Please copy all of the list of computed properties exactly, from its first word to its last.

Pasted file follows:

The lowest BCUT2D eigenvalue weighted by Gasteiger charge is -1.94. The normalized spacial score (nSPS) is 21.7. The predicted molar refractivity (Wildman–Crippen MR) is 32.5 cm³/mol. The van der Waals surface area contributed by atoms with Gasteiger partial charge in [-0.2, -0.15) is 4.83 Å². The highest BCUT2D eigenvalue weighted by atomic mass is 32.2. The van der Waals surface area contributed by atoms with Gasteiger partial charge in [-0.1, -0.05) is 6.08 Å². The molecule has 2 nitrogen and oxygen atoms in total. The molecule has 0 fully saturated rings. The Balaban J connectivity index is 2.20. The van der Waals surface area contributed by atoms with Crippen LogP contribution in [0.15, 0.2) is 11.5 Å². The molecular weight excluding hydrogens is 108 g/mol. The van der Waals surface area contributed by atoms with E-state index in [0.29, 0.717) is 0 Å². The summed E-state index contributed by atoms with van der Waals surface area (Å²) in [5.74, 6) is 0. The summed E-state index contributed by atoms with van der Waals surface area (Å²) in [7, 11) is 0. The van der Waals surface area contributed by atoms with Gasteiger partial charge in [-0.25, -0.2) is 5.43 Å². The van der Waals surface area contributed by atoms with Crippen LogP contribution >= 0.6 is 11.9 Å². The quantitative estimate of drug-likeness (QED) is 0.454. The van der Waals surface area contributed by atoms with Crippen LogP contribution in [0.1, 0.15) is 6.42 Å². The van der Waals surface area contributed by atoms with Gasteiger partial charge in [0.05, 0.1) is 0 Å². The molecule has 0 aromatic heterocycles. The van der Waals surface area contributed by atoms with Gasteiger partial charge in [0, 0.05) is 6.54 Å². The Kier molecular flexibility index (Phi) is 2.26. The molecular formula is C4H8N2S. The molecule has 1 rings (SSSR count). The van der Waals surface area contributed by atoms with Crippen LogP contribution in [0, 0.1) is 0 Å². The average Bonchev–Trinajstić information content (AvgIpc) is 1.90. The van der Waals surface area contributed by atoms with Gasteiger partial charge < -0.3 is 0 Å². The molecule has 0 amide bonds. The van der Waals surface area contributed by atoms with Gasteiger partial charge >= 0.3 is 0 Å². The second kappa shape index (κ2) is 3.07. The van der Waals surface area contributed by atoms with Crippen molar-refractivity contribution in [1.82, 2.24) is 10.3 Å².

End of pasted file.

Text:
The lowest BCUT2D eigenvalue weighted by Gasteiger charge is -1.94. The normalized spacial score (nSPS) is 21.7. The predicted molar refractivity (Wildman–Crippen MR) is 32.5 cm³/mol. The van der Waals surface area contributed by atoms with Gasteiger partial charge in [-0.2, -0.15) is 4.83 Å². The highest BCUT2D eigenvalue weighted by atomic mass is 32.2. The van der Waals surface area contributed by atoms with Gasteiger partial charge in [-0.1, -0.05) is 6.08 Å². The molecule has 2 nitrogen and oxygen atoms in total. The molecule has 0 fully saturated rings. The Balaban J connectivity index is 2.20. The van der Waals surface area contributed by atoms with Crippen LogP contribution in [0.15, 0.2) is 11.5 Å². The molecular weight excluding hydrogens is 108 g/mol. The van der Waals surface area contributed by atoms with E-state index in [0.29, 0.717) is 0 Å². The summed E-state index contributed by atoms with van der Waals surface area (Å²) in [5.74, 6) is 0. The summed E-state index contributed by atoms with van der Waals surface area (Å²) in [7, 11) is 0. The van der Waals surface area contributed by atoms with Gasteiger partial charge in [-0.25, -0.2) is 5.43 Å². The van der Waals surface area contributed by atoms with Crippen LogP contribution >= 0.6 is 11.9 Å². The quantitative estimate of drug-likeness (QED) is 0.454. The van der Waals surface area contributed by atoms with Crippen LogP contribution in [0.1, 0.15) is 6.42 Å². The van der Waals surface area contributed by atoms with Gasteiger partial charge in [0.05, 0.1) is 0 Å². The molecule has 0 aromatic heterocycles. The van der Waals surface area contributed by atoms with Gasteiger partial charge in [0, 0.05) is 6.54 Å². The Kier molecular flexibility index (Phi) is 2.26. The molecular formula is C4H8N2S. The molecule has 1 rings (SSSR count). The van der Waals surface area contributed by atoms with Crippen LogP contribution in [0, 0.1) is 0 Å². The average Bonchev–Trinajstić information content (AvgIpc) is 1.90. The van der Waals surface area contributed by atoms with Gasteiger partial charge < -0.3 is 0 Å². The molecule has 0 amide bonds. The van der Waals surface area contributed by atoms with Gasteiger partial charge >= 0.3 is 0 Å². The second kappa shape index (κ2) is 3.07. The van der Waals surface area contributed by atoms with Crippen molar-refractivity contribution in [1.82, 2.24) is 10.3 Å².